By Chris Post
The zombie genre has always existed at the crossroads of science fiction and horror and so it makes sense that this is where writer and co-creator Nick Goode found inspiration for his latest project, “Lone Tales,” a 124-page graphic novel that immerses readers in two distinct yet interconnected post-apocalyptic stories.
Goode describes the project as a thrilling blend of sci-fi, thriller, and horror, likening it to a cross between “Minority Report” and “28 Days Later.” With a release that promises to captivate fans of the genre, “Lone Tales” is set to take readers on a haunting journey through a divided and ravaged London.
The first story, titled “Whistleblower,” is set in 2079, while the second story, “Odyssey,” unfolds in the year 2154. Both narratives are part of the larger Snow Universe, a world created by Goode and his collaborator Harry Hughes. The Snow Universe, primarily based in a divided London, consists of ten boroughs protected by dam walls. However, Goode reveals that the project initially lacked an end point, prompting him to conceive the idea of “the last tale that’s told in this universe.”
Inspiration struck Goode while researching the consequences of climate change, particularly the notion that rising waters could carry more diseases. This realization led him to envision a zombie-infested London, where the collapse of the dam walls unleashes infected water upon the city’s inhabitants. The result is a high-stakes race against time in “Odyssey,” as a family struggles to reach the last spaceship departing Earth. To emphasize the urgency, the story periodically features time stamps, heightening the intensity and suspense.
When asked about his role models in the zombie genre, Goode expressed deep admiration for influential figures such as Robert Kirkman, Charlie Adlard, and George A. Romero. He credits these giants of the industry for establishing the visual standards and intensity that define the genre.
“Romero set the visual bar and intensity on film, Kirkman and Adlard brought zombies to comics in an incredibly beautiful way,” he said.
Goode also acknowledged the impact of Alex Garland and Danny Boyle’s “28 Days Later,” as well as the creators of the Resident Evil series and The Last of Us video game, which offered him a more realistic approach to horror.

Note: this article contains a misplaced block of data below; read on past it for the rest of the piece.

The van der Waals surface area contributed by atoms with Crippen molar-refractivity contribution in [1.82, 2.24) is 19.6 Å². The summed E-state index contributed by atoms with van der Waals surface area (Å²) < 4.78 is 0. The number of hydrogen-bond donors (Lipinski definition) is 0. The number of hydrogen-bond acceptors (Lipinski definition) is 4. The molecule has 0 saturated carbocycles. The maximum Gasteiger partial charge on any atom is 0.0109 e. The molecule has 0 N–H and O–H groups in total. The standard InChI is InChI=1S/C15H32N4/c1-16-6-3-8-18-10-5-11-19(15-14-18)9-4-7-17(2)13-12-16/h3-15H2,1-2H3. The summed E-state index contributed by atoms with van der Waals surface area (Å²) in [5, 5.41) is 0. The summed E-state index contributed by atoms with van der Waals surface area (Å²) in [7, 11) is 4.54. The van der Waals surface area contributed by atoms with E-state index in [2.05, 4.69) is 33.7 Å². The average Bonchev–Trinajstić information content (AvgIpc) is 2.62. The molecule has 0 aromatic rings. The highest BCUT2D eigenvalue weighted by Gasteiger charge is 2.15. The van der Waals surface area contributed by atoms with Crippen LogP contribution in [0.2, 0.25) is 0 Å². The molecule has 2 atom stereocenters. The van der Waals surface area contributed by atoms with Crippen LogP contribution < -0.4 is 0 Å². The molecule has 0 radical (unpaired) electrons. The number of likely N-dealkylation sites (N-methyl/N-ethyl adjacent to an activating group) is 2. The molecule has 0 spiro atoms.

While Goode is the driving force behind “Lone Tales,” he emphasizes the collaborative nature of the project. He co-wrote “Odyssey” with his close friend Luke Barnes, adopting an intriguing writing method that involved alternating four-page segments. The art for “Odyssey” and the broader Snow Universe was skillfully handled by co-creator Harry Hughes, renowned for his captivating and macabre illustrations. Will Gillingham and Stuart McGarey contributed their talents to the sci-fi thriller segment of “Lone Tales,” called “Whistleblower.”
To bring “Lone Tales” to life, Goode launched a Kickstarter campaign that runs until June 10. The campaign aims to raise funds for printing and compensating the creative team. Backers can support the project by pledging various amounts and can choose rewards such as digital or physical copies of the graphic novel. For zombie enthusiasts, there’s even a special tier called “The Headshot,” where backers receive a personalized digital illustration of themselves as a zombie, suitable for social media or other digital platforms. Regardless of the tier, all backers will have their names included in the book as a token of appreciation.
Looking ahead, Goode has several projects in the pipeline. He is collaborating with Álvaro Molina on a World War II comic titled “Sussex,” scheduled for crowdfunding with Foreign Press Comics later this year. Additionally, Goode is working on a collection of short stories set in a world where 99.4% of the population mysteriously dies in their sleep.
Categories: zombie books
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